So give a warm welcome to: Joey Mills!
1. Can you tel lus a little bit about yourself?
I am a 33 year old father of three. I am a native of the Missouri Ozarks, where my family and I currently reside. I’m busy promoting Crowe right now and getting ready to begin writing the first draft of my next novel in the coming days.
2. When did you first realize you wanted to be a writer?
I think the first time that I took real pride in something I had written was during my sophomore year of high school. I didn’t think it was a viable career choice (where do you go to get a job as a writer outside of the local newspaper?), so I shelved it as a career path and focused my attention elsewhere.
However, the story ideas kept on coming. I think that’s why I never found real happiness in a job until I started writing... I wasn’t doing what I felt like I was supposed to be doing. Those jobs were part of the plan, though, and once my wife finished school and began her career, I was able to stay home to get the kids where they needed to be and to pursue my passion for writing. In the end, it all worked out.
3. What comes first? The story, the charater(s) or the idea for the novel?
For me, the idea comes first, but it isn’t a complete picture of the novel. It usually starts as a scene... something visually striking that makes me think, “wouldn’t it be cool if...”. From there the story just sort of forms around that scene, coming faster and more brilliantly. I’ll throw a few characters at the scene and see what feels good, and start writing. As those characters evolve and take on a life of their own, they sometimes take the story in expected places.
4. What would be your favorite past time activity, when you are not writing?
I love to read, which I think is a must if you’re going to be a writer. When you’re wholly immersed in reading and writing, there’s not much time for anything else, especially when you have three kids to care for as well.
5. Are there any writers ou there that have inspired you?
I’m a huge Stephen King fan, not only of his fiction but of his book On Writing as well. Regardless of what you think of the man’s fiction, On Writing is a must for anyone considering writing as a career.
6. Can you tell a little more about your book: Crowe?
Crowe is about a young man named Johnny Crowe who, because of the circumstances of his upbringing, is almost invisible to the people of the small town where he lives. When the Civil War breaks out, Johnny sees his opportunity to make something of himself, so he joins the Confederate army in order to defend his home state of Virginia. His hope is that the fighting will end quickly and he will be able to return home, having earned the respect of the townsfolk, and marry his sweetheart.
But, things don’t go so well for Johnny. He is wounded the first time he sees action. He continues to run into obstacles along the way, but a mysterious stranger --- Mr. Scratch --- always seems to have exactly what Johnny need to get himself out of whatever predicament he finds himself in, for a price.
These things take a toll on Johnny to the point that all he wants to do is return home. However, the man the returns is much different than the boy who left, and Johnny must come to terms with who he is, what he believes, and what his role is in the small-town universe that he calls home. He must also confront the truths about his past and the forces that shaped his destiny.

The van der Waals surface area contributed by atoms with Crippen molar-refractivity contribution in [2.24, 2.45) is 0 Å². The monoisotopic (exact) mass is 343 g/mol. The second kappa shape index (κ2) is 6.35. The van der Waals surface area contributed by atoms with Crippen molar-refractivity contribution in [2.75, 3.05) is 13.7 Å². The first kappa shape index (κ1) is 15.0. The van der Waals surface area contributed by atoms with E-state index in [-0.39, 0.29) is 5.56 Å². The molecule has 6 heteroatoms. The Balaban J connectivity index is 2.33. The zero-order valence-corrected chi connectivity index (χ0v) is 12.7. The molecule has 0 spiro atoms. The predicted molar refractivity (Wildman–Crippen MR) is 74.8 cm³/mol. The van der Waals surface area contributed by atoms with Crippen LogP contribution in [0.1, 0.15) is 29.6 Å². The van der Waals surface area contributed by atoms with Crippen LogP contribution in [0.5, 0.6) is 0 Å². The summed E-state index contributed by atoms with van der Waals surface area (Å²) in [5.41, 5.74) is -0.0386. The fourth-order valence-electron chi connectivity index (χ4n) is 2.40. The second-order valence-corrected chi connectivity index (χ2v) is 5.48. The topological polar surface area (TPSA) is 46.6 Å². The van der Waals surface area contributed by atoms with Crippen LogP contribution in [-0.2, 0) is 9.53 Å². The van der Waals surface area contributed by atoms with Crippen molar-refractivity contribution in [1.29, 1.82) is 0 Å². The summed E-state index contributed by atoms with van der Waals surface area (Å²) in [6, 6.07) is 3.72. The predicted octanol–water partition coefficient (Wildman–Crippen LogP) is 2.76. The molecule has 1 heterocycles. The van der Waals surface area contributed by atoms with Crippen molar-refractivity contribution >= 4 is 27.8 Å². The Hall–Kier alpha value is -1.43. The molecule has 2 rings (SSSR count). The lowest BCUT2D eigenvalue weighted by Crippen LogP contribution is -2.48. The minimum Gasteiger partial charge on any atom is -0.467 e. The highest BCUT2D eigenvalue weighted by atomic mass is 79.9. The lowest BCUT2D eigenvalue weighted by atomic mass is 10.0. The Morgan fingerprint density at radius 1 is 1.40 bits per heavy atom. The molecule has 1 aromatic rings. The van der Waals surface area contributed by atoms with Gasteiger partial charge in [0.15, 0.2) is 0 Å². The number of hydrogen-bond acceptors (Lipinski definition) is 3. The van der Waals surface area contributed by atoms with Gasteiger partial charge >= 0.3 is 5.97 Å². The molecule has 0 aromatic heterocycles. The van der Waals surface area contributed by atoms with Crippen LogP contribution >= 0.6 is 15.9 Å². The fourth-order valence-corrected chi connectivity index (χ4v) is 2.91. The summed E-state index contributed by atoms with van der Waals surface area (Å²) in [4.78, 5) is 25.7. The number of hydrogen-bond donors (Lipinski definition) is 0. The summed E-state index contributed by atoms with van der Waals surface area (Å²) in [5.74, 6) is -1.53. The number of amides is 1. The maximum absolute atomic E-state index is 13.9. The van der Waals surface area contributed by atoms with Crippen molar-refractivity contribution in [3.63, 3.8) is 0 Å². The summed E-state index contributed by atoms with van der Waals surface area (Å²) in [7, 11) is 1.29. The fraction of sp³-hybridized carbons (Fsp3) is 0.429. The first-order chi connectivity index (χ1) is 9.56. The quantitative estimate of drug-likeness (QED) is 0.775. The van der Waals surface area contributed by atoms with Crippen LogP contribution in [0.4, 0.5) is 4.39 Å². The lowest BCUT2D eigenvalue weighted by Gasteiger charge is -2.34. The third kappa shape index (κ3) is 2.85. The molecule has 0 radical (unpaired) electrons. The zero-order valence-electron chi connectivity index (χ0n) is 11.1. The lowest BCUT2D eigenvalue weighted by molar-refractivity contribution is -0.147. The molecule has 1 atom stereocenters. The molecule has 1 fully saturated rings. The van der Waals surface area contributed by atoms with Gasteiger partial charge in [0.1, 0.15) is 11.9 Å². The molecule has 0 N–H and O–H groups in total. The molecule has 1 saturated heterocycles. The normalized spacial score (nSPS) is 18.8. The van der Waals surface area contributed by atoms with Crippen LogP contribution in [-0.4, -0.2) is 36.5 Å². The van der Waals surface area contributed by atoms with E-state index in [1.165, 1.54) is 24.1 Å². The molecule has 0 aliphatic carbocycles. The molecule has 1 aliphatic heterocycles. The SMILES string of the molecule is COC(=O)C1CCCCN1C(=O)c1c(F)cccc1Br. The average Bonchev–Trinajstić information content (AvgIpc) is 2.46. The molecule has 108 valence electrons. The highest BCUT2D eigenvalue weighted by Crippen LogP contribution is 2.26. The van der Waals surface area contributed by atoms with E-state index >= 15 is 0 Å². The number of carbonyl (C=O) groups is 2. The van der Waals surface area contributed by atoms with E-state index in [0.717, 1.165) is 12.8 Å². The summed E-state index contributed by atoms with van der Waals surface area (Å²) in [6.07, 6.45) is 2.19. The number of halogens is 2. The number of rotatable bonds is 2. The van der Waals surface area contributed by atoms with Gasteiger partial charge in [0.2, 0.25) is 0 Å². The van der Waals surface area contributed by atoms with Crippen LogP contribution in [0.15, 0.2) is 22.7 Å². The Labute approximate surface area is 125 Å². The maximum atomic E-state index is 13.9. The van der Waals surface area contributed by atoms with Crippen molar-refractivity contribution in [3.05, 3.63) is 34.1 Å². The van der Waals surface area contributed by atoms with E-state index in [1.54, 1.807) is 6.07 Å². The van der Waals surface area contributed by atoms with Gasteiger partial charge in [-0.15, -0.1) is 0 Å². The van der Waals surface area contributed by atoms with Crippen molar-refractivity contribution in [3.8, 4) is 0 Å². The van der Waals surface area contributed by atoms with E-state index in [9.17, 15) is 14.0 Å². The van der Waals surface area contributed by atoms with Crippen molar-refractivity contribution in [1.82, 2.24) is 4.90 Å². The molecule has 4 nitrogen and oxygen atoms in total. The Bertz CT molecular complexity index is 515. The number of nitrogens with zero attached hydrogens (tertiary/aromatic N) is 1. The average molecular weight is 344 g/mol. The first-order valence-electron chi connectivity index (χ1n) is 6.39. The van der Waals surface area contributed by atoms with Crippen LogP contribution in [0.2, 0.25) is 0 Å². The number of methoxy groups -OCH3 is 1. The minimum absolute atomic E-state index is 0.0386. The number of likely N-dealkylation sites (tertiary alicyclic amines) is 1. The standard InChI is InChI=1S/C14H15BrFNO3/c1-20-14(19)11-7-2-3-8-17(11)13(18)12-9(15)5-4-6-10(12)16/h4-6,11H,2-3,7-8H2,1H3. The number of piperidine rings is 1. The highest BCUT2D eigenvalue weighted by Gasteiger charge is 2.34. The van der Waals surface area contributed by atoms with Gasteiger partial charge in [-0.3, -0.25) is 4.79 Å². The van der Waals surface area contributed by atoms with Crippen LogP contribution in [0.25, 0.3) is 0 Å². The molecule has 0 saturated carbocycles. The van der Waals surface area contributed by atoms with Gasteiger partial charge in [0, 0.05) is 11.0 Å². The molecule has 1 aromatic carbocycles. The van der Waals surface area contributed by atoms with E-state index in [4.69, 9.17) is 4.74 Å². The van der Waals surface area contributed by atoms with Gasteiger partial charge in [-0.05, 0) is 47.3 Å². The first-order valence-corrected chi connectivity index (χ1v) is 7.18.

7. What inspired you to write this story?
I was watching the “Night on Bald Mountain” scene from the old Fantasia film from like 1940 and started wondering about the town where the story takes place. Who would live in a town like that, under the shadow of Bald Mountain? The story just sort of came from there.
8. Which character did you enjoy writing about the most and why?
All of the characters had their charms and their difficulties. Johnny is by far the character that hits closest to home for me. Mr. Scratch was a lot of fun, particualrly the little number when he first meets Johnny. Saul Samuels was all kinds of fun to write, in the most sinister way.
9. If you could have dinner with one of your characters who would you choose and why?
It would have to be the version of Johnny that appears at the end of the story. I think the first thing I would do is apologize to him for putting him through all of that, then listen to his tales about what happened after the story ended.
10. Do you get a lot of responses from your readers?
Unfortunately, no. I’d love some feedback --- good, bad, or indifferent. I know what I think of the book, but I’d love to know what others thought. The only thing I’ve heard is from my mom, who told me that she thought it would end differently.
11. What are you currently working on?
I am working on a ten-book series, which I had originally pitched to the publishing house. Book one is starting to come together well and I’m very excited about it. To me, Crowe felt a little timid, in that I didn’t know exactly what to expect from the process. With my next book, Pentecost, I’m not holding anything back! I just me with my photographer about the cover today and this book is going to rock, from the front cover to the last word.
12. Is there anything you would like to say to your readers?
Thank you for your support of me and Crowe. It turned out to be a really personal story and I hope that others can relate to the story and the struggles that Johnny goes through. You can check out more about Crowe, me, and my next project at joeymills.com. I’d love to hear what you think!
Thank you so much Joey for taking the time to visit my blog.